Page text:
7 major myths of crime scene investigation
Contrary to what you've learned from popular television drama, most crime scene investigators do not lead a rousing life teetering on the edge of violence. It's true that they often work at crime scenes where they use forensic tools to gather, preserve and transport key evidence, but talk to a real CSI and you may find that these professionals are scientists, not Wild West gunslingers.
If you're wondering how to become a crime scene investigator, don't believe the TV hype. Let's bust some myths that arise from Hollywood's crime scene investigator job description.
1. Every law enforcement agency has its own CSI staff.
The Department of Labor reports that 12,390 forensic science technicians held jobs in the United States in 2010. This would not be enough to staff the 15,430 total Federal, state and local law enforcement agencies counted the same year by the U.S. Census.
2. A crime scene investigator salary brings in a ton of money.
Forensic technicians took home about $51,570 in 2010. The Labor Department's estimates for annual median wages also show that top earners in the field made up to $82,990. The Portland Tribune reports that instead of roaring around in $60,000 Hummers a la Horatio Caine, Oregon state forensics officers drive pickup trucks.
3. Forensic scientists carry side arms, make arrests, grill witnesses and face death.
Some may, if they're also sworn police officers. However, most investigators are civilians with extensive scientific training from crime scene investigator schools. The women don't wear high heels and sexy skirts, and they don't strip down to tank tops to fish bodies out of the bathtub. You'll wear a lab coat or a civilian uniform that resembles those worn by the police agency. Often the real challenge is to safely handle potentially dangerous chemicals that are used in gathering and testing evidence.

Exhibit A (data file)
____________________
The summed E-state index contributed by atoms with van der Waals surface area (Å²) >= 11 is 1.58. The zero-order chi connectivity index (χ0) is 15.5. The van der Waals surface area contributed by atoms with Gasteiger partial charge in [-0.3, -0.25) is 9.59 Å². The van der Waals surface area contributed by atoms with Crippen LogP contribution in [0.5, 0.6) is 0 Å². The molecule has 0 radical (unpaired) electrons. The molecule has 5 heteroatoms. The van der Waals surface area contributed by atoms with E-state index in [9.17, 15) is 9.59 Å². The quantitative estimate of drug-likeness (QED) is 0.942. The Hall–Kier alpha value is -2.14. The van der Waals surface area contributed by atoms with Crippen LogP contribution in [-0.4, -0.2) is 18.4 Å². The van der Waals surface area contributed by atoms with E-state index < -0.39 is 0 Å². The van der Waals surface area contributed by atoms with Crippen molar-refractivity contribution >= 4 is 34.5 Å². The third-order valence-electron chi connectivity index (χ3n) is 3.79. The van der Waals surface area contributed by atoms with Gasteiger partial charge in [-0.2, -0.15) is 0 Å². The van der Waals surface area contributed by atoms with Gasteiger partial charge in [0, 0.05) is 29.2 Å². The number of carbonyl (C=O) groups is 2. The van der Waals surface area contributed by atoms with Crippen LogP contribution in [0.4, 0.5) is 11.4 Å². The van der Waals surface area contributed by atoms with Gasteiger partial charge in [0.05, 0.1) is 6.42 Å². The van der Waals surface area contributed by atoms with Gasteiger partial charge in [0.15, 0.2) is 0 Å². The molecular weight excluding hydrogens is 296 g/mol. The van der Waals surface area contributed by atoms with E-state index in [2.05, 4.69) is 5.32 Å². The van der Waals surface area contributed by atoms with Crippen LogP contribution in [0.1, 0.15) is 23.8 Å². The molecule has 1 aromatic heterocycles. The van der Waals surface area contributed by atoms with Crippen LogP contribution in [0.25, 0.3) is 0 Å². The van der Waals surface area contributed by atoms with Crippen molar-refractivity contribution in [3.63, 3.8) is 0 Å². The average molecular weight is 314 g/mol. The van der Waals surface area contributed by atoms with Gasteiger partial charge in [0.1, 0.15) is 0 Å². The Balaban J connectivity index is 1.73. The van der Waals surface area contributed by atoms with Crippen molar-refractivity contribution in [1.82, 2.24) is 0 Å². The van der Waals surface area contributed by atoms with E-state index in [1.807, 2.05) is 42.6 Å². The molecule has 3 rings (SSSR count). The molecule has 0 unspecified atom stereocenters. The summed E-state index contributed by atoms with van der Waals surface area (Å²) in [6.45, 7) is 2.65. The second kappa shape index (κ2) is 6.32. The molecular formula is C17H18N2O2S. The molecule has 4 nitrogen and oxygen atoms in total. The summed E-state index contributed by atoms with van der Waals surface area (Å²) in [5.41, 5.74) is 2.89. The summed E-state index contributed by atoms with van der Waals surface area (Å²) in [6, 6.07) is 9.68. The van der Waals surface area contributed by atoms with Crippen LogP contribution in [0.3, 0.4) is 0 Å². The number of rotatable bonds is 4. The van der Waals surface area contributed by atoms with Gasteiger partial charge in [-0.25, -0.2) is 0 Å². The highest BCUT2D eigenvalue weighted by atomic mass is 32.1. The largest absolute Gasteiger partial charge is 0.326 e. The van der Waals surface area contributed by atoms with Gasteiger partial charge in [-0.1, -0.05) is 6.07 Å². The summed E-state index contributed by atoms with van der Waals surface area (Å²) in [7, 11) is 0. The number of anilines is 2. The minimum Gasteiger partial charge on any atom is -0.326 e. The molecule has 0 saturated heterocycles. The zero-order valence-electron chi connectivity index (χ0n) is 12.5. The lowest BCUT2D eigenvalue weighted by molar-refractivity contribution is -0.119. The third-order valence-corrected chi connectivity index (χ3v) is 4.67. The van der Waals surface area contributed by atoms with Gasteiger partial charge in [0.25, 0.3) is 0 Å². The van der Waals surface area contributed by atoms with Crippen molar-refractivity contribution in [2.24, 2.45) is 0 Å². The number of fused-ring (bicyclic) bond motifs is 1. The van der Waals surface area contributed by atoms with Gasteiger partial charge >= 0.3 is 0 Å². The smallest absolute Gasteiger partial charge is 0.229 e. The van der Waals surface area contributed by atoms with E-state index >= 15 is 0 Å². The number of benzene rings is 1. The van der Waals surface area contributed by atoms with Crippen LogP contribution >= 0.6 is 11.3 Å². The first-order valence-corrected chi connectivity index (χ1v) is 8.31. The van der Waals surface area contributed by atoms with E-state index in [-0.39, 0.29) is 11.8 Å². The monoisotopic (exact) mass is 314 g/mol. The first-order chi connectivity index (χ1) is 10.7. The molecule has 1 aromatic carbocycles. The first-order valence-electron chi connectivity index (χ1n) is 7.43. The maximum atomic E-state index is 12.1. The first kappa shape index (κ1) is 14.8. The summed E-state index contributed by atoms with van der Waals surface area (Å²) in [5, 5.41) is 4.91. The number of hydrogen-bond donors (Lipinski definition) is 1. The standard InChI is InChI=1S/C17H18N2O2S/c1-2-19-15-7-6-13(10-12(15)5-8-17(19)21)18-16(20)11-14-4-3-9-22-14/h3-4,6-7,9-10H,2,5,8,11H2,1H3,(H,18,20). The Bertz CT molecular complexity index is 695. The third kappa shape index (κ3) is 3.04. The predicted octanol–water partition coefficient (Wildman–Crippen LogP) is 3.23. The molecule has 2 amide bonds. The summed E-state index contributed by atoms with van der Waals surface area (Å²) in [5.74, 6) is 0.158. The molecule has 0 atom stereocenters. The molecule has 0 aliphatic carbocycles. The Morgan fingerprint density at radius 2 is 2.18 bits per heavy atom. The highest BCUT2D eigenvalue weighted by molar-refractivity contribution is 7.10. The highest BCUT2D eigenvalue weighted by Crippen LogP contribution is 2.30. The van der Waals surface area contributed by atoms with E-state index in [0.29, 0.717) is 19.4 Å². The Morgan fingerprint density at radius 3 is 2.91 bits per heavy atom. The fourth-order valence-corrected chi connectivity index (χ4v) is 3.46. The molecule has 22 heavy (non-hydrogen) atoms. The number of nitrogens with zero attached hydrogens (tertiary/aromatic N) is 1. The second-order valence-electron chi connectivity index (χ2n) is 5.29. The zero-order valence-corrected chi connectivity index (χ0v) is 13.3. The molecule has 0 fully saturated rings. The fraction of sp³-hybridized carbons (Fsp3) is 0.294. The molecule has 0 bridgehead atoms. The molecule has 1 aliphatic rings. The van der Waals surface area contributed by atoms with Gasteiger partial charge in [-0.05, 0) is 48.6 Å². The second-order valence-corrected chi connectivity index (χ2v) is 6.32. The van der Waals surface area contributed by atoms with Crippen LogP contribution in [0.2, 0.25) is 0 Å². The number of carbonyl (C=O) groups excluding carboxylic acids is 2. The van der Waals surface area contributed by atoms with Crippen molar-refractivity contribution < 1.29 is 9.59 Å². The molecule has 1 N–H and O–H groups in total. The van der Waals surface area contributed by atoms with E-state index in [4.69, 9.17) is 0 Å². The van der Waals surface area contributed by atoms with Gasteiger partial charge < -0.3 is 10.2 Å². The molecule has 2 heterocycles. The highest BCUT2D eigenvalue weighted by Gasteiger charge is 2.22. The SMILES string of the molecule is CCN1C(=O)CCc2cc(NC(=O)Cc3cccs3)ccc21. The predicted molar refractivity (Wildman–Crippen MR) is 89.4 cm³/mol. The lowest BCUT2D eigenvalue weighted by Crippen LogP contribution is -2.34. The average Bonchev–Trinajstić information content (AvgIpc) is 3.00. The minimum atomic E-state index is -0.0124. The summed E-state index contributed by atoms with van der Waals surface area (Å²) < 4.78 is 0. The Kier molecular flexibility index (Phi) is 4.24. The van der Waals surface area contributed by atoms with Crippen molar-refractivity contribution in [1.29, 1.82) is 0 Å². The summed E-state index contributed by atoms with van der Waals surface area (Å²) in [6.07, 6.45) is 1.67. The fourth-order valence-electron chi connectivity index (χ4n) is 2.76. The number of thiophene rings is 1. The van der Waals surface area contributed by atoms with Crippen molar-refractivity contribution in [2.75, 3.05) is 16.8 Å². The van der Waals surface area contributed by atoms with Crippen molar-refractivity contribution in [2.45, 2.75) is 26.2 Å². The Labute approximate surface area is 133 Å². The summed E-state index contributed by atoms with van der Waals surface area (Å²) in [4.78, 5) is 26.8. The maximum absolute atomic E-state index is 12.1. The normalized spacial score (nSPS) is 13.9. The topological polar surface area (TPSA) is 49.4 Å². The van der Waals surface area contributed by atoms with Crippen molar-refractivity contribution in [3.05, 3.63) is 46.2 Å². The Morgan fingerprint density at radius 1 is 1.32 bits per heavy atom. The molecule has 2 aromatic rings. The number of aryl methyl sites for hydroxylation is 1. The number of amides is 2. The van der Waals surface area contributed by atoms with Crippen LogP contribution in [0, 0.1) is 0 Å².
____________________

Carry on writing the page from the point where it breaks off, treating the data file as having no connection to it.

4. CSIs are former crime victims or ex-strippers.
The truth? These professionals typically hold a bachelor's degree in forensic science, biology, chemistry or criminal justice, and those performing DNA testing generally have graduate degrees. The required school for crime scene investigation is heavy in science and math courses.
5. You'll get to the bottom of things in 50 minutes.
L.A. County Crime Lab director Barry Fisher told Payscale.com that it takes weeks--sometimes months--to sift through evidence, and it may not ultimately affect the outcome of the investigation.
6. You'll be drenched with blood at disturbing murders and grotesque suicides.
Actually, the Portland Tribune found that 60 percent of bodies examined by Oregon CSIs died of natural causes and 26 percent were victims of an accidental death. Homicides make up only 2 percent of their investigations.
7. The best part of the job is helping police nab the bad guy.
That's not always the case. According to Fisher, you'll get equal satisfaction in finding out that the wrong suspect has been held in custody. Even so, as CSIs in Florida told NewsChief.com, you'll spend most of your day preparing and delivering paperwork to police, court personnel or to attorneys.
Still interested? If so, you can find training for crime scene investigation online or in traditional on-campus programs. And remember--many civilian CSIs are true scientists, problem solvers and patient professionals that work regular shifts. You won't be taking blood samples home to worry over during the night.
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